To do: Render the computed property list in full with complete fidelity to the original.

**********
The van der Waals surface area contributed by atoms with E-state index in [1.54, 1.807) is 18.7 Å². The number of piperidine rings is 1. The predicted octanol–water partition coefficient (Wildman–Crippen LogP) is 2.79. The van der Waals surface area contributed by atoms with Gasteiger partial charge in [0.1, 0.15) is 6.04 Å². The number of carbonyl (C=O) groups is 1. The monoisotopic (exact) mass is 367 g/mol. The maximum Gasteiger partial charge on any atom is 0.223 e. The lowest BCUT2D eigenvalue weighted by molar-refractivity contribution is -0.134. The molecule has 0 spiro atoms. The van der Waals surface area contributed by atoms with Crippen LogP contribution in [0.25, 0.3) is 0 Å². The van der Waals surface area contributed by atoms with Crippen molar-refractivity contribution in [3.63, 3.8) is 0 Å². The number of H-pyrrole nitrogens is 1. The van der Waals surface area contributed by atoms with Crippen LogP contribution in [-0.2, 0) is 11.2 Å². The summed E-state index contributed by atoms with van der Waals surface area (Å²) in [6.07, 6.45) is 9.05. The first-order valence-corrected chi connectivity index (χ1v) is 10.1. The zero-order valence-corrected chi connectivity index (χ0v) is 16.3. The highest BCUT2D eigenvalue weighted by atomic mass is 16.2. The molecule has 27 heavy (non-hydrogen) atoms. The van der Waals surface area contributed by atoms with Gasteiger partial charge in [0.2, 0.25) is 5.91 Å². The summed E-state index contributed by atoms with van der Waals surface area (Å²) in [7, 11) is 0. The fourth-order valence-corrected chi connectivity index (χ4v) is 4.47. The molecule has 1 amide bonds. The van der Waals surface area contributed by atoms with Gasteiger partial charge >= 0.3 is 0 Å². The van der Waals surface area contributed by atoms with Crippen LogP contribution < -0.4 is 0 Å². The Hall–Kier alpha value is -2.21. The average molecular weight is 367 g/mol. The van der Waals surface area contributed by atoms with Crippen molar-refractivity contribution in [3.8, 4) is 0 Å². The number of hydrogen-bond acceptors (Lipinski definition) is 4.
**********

The van der Waals surface area contributed by atoms with E-state index in [1.54, 1.807) is 18.7 Å². The number of piperidine rings is 1. The predicted octanol–water partition coefficient (Wildman–Crippen LogP) is 2.79. The van der Waals surface area contributed by atoms with Gasteiger partial charge in [0.1, 0.15) is 6.04 Å². The number of carbonyl (C=O) groups is 1. The monoisotopic (exact) mass is 367 g/mol. The maximum Gasteiger partial charge on any atom is 0.223 e. The lowest BCUT2D eigenvalue weighted by molar-refractivity contribution is -0.134. The molecule has 0 spiro atoms. The van der Waals surface area contributed by atoms with Crippen LogP contribution in [0.25, 0.3) is 0 Å². The van der Waals surface area contributed by atoms with Crippen molar-refractivity contribution in [3.63, 3.8) is 0 Å². The number of H-pyrrole nitrogens is 1. The van der Waals surface area contributed by atoms with Crippen LogP contribution in [-0.2, 0) is 11.2 Å². The summed E-state index contributed by atoms with van der Waals surface area (Å²) in [6.07, 6.45) is 9.05. The first-order valence-corrected chi connectivity index (χ1v) is 10.1. The zero-order valence-corrected chi connectivity index (χ0v) is 16.3. The highest BCUT2D eigenvalue weighted by atomic mass is 16.2. The molecule has 27 heavy (non-hydrogen) atoms. The van der Waals surface area contributed by atoms with Gasteiger partial charge in [0.2, 0.25) is 5.91 Å². The summed E-state index contributed by atoms with van der Waals surface area (Å²) in [7, 11) is 0. The fourth-order valence-corrected chi connectivity index (χ4v) is 4.47. The molecule has 1 amide bonds. The van der Waals surface area contributed by atoms with Gasteiger partial charge >= 0.3 is 0 Å². The van der Waals surface area contributed by atoms with Crippen LogP contribution < -0.4 is 0 Å². The Hall–Kier alpha value is -2.21. The average molecular weight is 367 g/mol. The van der Waals surface area contributed by atoms with Crippen molar-refractivity contribution in [3.8, 4) is 0 Å². The number of hydrogen-bond acceptors (Lipinski definition) is 4.